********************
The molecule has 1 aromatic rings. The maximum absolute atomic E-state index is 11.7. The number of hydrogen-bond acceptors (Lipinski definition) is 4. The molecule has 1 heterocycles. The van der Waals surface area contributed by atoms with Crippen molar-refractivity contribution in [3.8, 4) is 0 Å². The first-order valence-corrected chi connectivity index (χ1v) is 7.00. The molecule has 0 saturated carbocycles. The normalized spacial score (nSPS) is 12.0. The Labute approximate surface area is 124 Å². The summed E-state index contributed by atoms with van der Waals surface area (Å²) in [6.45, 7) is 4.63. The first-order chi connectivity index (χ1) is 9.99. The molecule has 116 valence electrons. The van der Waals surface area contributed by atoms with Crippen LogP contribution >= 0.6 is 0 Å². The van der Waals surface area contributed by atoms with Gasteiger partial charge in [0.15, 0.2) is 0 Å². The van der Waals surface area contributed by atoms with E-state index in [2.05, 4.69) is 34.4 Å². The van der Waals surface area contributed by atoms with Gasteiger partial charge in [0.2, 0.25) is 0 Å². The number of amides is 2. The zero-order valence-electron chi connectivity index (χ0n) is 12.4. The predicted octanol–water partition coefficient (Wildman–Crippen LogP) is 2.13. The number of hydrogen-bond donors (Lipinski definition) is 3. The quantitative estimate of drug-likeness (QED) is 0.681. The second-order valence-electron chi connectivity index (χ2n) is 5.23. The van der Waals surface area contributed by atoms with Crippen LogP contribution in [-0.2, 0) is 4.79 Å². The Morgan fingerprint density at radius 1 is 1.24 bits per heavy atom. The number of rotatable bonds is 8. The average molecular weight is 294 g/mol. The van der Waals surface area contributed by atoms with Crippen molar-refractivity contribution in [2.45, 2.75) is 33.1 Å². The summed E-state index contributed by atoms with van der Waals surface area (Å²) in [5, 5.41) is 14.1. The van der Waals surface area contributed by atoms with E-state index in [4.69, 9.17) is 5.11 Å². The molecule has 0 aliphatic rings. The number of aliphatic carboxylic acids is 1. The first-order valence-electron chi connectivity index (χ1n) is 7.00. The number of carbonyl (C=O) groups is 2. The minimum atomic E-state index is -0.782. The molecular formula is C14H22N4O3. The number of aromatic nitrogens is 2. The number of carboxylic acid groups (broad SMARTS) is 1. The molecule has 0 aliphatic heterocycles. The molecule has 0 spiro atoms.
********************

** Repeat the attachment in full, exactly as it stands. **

The molecule has 1 aromatic rings. The maximum absolute atomic E-state index is 11.7. The number of hydrogen-bond acceptors (Lipinski definition) is 4. The molecule has 1 heterocycles. The van der Waals surface area contributed by atoms with Crippen molar-refractivity contribution in [3.8, 4) is 0 Å². The first-order valence-corrected chi connectivity index (χ1v) is 7.00. The molecule has 0 saturated carbocycles. The normalized spacial score (nSPS) is 12.0. The Labute approximate surface area is 124 Å². The summed E-state index contributed by atoms with van der Waals surface area (Å²) in [6.45, 7) is 4.63. The first-order chi connectivity index (χ1) is 9.99. The molecule has 116 valence electrons. The van der Waals surface area contributed by atoms with Crippen LogP contribution >= 0.6 is 0 Å². The van der Waals surface area contributed by atoms with Gasteiger partial charge in [0.15, 0.2) is 0 Å². The van der Waals surface area contributed by atoms with E-state index in [2.05, 4.69) is 34.4 Å². The van der Waals surface area contributed by atoms with Gasteiger partial charge in [0.2, 0.25) is 0 Å². The number of amides is 2. The zero-order valence-electron chi connectivity index (χ0n) is 12.4. The predicted octanol–water partition coefficient (Wildman–Crippen LogP) is 2.13. The number of hydrogen-bond donors (Lipinski definition) is 3. The quantitative estimate of drug-likeness (QED) is 0.681. The second-order valence-electron chi connectivity index (χ2n) is 5.23. The van der Waals surface area contributed by atoms with Crippen LogP contribution in [-0.2, 0) is 4.79 Å². The Morgan fingerprint density at radius 1 is 1.24 bits per heavy atom. The number of rotatable bonds is 8. The average molecular weight is 294 g/mol. The van der Waals surface area contributed by atoms with Crippen molar-refractivity contribution in [2.45, 2.75) is 33.1 Å². The summed E-state index contributed by atoms with van der Waals surface area (Å²) in [5, 5.41) is 14.1. The van der Waals surface area contributed by atoms with E-state index in [4.69, 9.17) is 5.11 Å². The molecule has 0 aliphatic rings. The number of aliphatic carboxylic acids is 1. The first-order valence-electron chi connectivity index (χ1n) is 7.00. The number of carbonyl (C=O) groups is 2. The minimum atomic E-state index is -0.782. The molecular formula is C14H22N4O3. The number of aromatic nitrogens is 2. The number of carboxylic acid groups (broad SMARTS) is 1. The molecule has 0 aliphatic heterocycles. The molecule has 0 spiro atoms.